Lowell McAdam, Verizon's chief executive officer, will give an evening keynote address on Jan. 8, the first day of the four-day technology show in Las Vegas. McAdam's presentation may include the introduction of a new company slogan and an exclusive video agreement with the National Football League that lets customers watch games on mobile devices, Verizon said.
The company aims to promote its edge over AT&T Inc. and Sprint Nextel Corp. in building a network with a technology called long-term evolution. The company's mobile division, Verizon Wireless, covers about 470 U.S. cities with its LTE service. The speedier network allows customers to connect to the Web faster and makes it easier to watch video and run other bandwidth-heavy applications.
"Their greatest strengths are their LTE footprint and their reputation for a solid, extensive network," said Jan Dawson, an analyst at the New York office of London-based Ovum Ltd. "They have to milk their LTE network as much as possible while it's still significantly ahead of everyone else's. In the next year or so, AT&T will close the gap there."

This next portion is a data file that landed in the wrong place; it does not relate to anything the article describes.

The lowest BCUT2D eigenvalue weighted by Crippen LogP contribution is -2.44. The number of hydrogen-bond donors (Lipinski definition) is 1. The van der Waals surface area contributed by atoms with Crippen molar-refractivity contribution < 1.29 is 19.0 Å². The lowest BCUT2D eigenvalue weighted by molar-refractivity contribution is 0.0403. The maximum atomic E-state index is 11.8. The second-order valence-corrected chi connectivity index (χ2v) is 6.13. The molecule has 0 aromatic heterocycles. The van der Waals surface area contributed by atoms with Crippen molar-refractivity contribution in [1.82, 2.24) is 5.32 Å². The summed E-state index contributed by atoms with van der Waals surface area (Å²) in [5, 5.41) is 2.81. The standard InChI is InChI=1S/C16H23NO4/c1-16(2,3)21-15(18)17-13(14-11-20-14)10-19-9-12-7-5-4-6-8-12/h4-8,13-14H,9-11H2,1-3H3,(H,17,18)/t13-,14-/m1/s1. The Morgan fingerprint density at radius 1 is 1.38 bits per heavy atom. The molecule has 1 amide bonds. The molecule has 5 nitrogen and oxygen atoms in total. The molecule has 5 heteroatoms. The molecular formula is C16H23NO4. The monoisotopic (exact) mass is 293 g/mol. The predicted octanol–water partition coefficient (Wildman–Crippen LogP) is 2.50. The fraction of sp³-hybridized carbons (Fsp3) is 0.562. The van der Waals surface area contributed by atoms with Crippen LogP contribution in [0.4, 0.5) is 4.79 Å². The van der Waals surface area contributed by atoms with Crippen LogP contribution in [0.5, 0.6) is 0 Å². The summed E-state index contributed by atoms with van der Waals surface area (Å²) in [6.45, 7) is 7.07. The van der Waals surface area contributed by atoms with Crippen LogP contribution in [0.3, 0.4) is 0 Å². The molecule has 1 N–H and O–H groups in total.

Verizon's Redbox venture, a partnership with Coinstar Inc., has begun offering video streaming and DVD rentals on a limited trial basis. It plans to expand the service in the first quarter, with CES serving as its broader debut. Verizon also will discuss its automobile strategy -- with a demonstration of in-car navigation -- and mobile Internet services.
Verizon, based in New York, is slated to showcase its enterprise services division as well. That business focuses on using Verizon's networks -- both LTE and landline -- to sell data hosting, video delivery and cloud-computing services.
AT&T, meanwhile, plans to unveil products such as wireless home monitoring and security services at the Las Vegas conference. Using the brand Digital Life, the Dallas-based company will demonstrate wireless cameras for home monitoring, remote control of thermostats, lighting and appliances -- along with 24-hour security with call-center support.